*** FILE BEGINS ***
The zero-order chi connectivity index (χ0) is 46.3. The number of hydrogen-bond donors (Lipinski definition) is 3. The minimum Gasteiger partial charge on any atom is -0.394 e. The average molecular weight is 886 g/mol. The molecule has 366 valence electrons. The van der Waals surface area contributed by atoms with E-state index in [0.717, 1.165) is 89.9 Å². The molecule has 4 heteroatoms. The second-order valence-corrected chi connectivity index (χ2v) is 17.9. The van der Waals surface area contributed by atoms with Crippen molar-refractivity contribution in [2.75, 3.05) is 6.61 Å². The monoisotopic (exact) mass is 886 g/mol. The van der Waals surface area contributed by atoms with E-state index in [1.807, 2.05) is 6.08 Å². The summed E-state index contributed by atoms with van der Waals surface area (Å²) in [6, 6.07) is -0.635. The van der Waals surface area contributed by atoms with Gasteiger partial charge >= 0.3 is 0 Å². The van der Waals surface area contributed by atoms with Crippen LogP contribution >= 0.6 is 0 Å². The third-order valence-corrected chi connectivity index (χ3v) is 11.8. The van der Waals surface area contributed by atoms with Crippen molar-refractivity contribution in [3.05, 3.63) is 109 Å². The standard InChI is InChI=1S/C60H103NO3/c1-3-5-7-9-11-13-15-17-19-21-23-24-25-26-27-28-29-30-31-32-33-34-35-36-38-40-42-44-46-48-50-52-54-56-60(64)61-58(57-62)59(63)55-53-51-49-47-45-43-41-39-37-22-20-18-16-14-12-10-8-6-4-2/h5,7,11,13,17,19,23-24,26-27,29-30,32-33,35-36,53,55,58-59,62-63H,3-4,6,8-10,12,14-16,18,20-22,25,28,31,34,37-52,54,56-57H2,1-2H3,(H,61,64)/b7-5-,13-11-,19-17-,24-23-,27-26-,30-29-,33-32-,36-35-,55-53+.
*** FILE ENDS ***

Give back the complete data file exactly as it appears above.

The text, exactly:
The zero-order chi connectivity index (χ0) is 46.3. The number of hydrogen-bond donors (Lipinski definition) is 3. The minimum Gasteiger partial charge on any atom is -0.394 e. The average molecular weight is 886 g/mol. The molecule has 366 valence electrons. The van der Waals surface area contributed by atoms with E-state index in [0.717, 1.165) is 89.9 Å². The molecule has 4 heteroatoms. The second-order valence-corrected chi connectivity index (χ2v) is 17.9. The van der Waals surface area contributed by atoms with Crippen molar-refractivity contribution in [2.75, 3.05) is 6.61 Å². The monoisotopic (exact) mass is 886 g/mol. The van der Waals surface area contributed by atoms with E-state index in [1.807, 2.05) is 6.08 Å². The summed E-state index contributed by atoms with van der Waals surface area (Å²) in [6, 6.07) is -0.635. The van der Waals surface area contributed by atoms with Gasteiger partial charge >= 0.3 is 0 Å². The van der Waals surface area contributed by atoms with Crippen LogP contribution >= 0.6 is 0 Å². The third-order valence-corrected chi connectivity index (χ3v) is 11.8. The van der Waals surface area contributed by atoms with Crippen molar-refractivity contribution in [3.05, 3.63) is 109 Å². The standard InChI is InChI=1S/C60H103NO3/c1-3-5-7-9-11-13-15-17-19-21-23-24-25-26-27-28-29-30-31-32-33-34-35-36-38-40-42-44-46-48-50-52-54-56-60(64)61-58(57-62)59(63)55-53-51-49-47-45-43-41-39-37-22-20-18-16-14-12-10-8-6-4-2/h5,7,11,13,17,19,23-24,26-27,29-30,32-33,35-36,53,55,58-59,62-63H,3-4,6,8-10,12,14-16,18,20-22,25,28,31,34,37-52,54,56-57H2,1-2H3,(H,61,64)/b7-5-,13-11-,19-17-,24-23-,27-26-,30-29-,33-32-,36-35-,55-53+.